Travel and migration associated infectious diseases morbidity in Europe, 2008
1 InterHealth and National Travel Health Network and Centre (NaTHNaC), London, UK
2 Service des Maladies Infectieuses et Tropicales, Hôpital Nord, AP-HM, Marseille, France
3 University of Zürich Centre for Travel Medicine, University of Zürich, Hirschengraben 84, Zürich, Switzerland
4 University Medical Centre Hamburg-Eppendorf, Dept. of Tropical Medicine and Bernhard-Nocht Outpatient Dept., Hamburg, Germany
5 Service des Maladies Infectieuses et Tropicales, Hôpital Pitié-Salpétrière, Paris, France
6 Oslo University Hospital Ullevål and University of Oslo, Oslo, Norway
7 Institute for Infectious and Tropical Disease, University of Brescia, Brescia, Italy
8 Addenbrooke's Hospital, Hills Road, Cambridge, UK
9 ISTM/Geosentinel Statistician Consultant, Victoria, B.C., Canada
10 Tropical Medicine & Clinical Parasitology. Infectious Diseases Dept., Ramón y Cajal Hospital, Madrid, Spain
11 Division of Infectious, Tropical Medicine and AIDS, Academic Medical Centre, Amsterdam, the Netherlands
12 Department of Infectious Diseases and Tropical Medicine, LMU University of Munich, Munich, Germany
13 Division of International and Humanitarian Health, Geneva University Hospitals, Geneva, Switzerland
BMC Infectious Diseases 2010, 10:330 doi:10.1186/1471-2334-10-330Published: 17 November 2010
Europeans represent the majority of international travellers and clinicians encountering returned patients have an essential role in recognizing, and communicating travel-associated public health risks.
To investigate the morbidity of travel associated infectious diseases in European travellers, we analysed diagnoses with demographic, clinical and travel-related predictors of disease, in 6957 ill returned travellers who presented in 2008 to EuroTravNet centres with a presumed travel associated condition.
Gastro-intestinal (GI) diseases accounted for 33% of illnesses, followed by febrile systemic illnesses (20%), dermatological conditions (12%) and respiratory illnesses (8%). There were 3 deaths recorded; a sepsis caused by Escherichia coli pyelonephritis, a dengue shock syndrome and a Plasmodium falciparum malaria.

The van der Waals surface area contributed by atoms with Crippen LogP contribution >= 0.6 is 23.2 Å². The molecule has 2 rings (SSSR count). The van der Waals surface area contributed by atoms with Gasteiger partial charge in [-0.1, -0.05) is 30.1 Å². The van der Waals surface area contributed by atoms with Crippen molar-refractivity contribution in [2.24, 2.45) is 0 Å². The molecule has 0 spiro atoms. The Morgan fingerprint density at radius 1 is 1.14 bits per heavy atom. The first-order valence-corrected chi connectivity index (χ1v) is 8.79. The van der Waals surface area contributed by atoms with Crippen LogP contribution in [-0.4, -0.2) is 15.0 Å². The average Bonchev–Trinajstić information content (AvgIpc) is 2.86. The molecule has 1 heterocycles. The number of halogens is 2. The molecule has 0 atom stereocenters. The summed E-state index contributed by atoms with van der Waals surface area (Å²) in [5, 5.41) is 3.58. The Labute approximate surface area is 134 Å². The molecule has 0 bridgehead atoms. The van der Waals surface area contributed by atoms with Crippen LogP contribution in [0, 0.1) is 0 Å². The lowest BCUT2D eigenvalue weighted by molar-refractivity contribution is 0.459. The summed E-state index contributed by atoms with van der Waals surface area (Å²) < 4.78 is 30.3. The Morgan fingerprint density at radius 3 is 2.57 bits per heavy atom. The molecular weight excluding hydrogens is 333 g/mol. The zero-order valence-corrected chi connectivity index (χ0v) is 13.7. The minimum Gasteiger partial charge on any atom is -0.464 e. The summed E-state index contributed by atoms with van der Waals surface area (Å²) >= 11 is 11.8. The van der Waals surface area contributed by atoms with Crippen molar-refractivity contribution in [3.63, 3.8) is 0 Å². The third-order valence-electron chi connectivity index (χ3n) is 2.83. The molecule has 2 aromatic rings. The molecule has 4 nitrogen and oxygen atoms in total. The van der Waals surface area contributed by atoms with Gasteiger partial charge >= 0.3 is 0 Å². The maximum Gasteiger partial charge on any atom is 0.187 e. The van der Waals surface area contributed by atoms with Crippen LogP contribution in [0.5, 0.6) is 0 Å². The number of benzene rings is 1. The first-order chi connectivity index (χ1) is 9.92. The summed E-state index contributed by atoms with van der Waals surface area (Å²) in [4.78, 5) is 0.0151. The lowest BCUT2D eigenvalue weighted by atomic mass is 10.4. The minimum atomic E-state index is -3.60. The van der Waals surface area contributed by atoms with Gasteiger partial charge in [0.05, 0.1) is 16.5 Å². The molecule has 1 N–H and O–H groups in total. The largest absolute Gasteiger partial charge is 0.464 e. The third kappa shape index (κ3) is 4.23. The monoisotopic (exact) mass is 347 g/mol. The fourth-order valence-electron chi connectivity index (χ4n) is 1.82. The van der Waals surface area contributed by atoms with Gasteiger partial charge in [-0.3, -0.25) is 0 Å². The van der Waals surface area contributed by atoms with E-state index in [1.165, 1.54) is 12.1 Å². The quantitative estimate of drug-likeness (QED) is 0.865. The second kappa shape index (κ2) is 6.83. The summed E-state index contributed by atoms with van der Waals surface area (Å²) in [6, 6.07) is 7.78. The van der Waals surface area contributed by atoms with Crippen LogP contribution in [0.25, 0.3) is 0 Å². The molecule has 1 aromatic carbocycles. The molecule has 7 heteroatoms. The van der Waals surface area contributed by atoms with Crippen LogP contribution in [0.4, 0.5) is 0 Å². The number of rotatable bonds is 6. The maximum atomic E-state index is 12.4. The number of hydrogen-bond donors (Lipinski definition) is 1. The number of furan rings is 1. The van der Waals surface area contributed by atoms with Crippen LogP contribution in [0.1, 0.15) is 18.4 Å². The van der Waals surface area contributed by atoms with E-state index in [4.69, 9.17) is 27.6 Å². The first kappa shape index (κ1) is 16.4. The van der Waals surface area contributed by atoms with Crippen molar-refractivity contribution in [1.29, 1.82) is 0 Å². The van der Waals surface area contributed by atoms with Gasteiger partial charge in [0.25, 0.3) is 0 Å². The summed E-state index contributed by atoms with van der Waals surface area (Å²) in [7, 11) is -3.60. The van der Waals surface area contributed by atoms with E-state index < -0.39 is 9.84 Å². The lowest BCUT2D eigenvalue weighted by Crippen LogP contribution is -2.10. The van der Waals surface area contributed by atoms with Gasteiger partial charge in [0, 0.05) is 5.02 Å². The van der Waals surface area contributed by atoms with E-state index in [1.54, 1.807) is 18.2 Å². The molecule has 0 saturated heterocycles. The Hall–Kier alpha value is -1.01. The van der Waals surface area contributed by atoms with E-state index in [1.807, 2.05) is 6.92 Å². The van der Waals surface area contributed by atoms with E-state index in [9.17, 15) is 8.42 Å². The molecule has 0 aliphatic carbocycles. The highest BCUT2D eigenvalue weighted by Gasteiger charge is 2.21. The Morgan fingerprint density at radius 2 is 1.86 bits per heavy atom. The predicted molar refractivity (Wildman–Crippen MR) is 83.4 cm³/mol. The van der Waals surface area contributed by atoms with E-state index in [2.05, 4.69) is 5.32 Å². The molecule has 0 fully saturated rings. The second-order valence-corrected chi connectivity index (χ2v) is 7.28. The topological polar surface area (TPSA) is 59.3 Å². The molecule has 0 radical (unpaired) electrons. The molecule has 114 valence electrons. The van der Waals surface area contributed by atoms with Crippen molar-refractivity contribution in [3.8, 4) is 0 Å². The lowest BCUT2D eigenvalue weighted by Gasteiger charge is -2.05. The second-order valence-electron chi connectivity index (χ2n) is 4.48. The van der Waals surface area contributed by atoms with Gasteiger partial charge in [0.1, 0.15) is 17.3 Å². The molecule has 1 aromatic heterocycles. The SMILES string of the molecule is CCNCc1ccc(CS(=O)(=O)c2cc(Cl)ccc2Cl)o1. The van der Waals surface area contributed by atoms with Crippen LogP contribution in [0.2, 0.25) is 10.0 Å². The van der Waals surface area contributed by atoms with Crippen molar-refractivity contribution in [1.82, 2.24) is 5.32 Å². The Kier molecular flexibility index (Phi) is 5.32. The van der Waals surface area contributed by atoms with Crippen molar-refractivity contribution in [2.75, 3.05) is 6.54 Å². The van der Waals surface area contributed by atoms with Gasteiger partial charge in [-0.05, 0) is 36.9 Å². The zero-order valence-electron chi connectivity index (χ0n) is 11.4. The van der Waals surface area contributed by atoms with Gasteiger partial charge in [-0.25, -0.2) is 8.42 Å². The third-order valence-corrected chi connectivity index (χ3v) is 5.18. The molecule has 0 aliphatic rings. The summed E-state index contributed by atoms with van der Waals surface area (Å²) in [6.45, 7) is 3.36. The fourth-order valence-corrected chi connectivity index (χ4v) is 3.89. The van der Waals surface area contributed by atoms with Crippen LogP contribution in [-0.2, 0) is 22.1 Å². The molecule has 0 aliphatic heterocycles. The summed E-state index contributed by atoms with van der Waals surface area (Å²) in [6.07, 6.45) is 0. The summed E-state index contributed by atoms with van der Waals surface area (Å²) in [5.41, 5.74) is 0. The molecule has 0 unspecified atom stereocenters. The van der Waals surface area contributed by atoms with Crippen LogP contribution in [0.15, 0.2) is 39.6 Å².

GI conditions included bacterial acute diarrhea (6.9%), as well as giardiasis and amebasis (2.3%). Among febrile systemic illnesses with identified pathogens, malaria (5.4%) accounted for most cases followed by dengue (1.9%) and others including chikungunya, rickettsial diseases, leptospirosis, brucellosis, Epstein Barr virus infections, tick-borne encephalitis (TBE) and viral hepatitis. Dermatological conditions were dominated by bacterial infections, arthropod bites, cutaneous larva migrans and animal bites requiring rabies post-exposure prophylaxis and also leishmaniasis, myasis, tungiasis and one case of leprosy. Respiratory illness included 112 cases of tuberculosis including cases of multi-drug resistant or extensively drug resistant tuberculosis, 104 cases of influenza like illness, and 5 cases of Legionnaires disease. Sexually transmitted infections (STI) accounted for 0.6% of total diagnoses and included HIV infection and syphilis. A total of 165 cases of potentially vaccine preventable diseases were reported. Purpose of travel and destination specific risk factors was identified for several diagnoses such as Chagas disease in immigrant travellers from South America and P. falciparum malaria in immigrants from sub-Saharan Africa. Travel within Europe was also associated with health risks with distinctive profiles for Eastern and Western Europe.
In 2008, a broad spectrum of travel associated diseases were diagnosed at EuroTravNet core sites. Diagnoses varied according to regions visited by ill travellers. The spectrum of travel associated morbidity also shows that there is a need to dispel the misconception that travel, close to home, in Europe, is without significant health risk.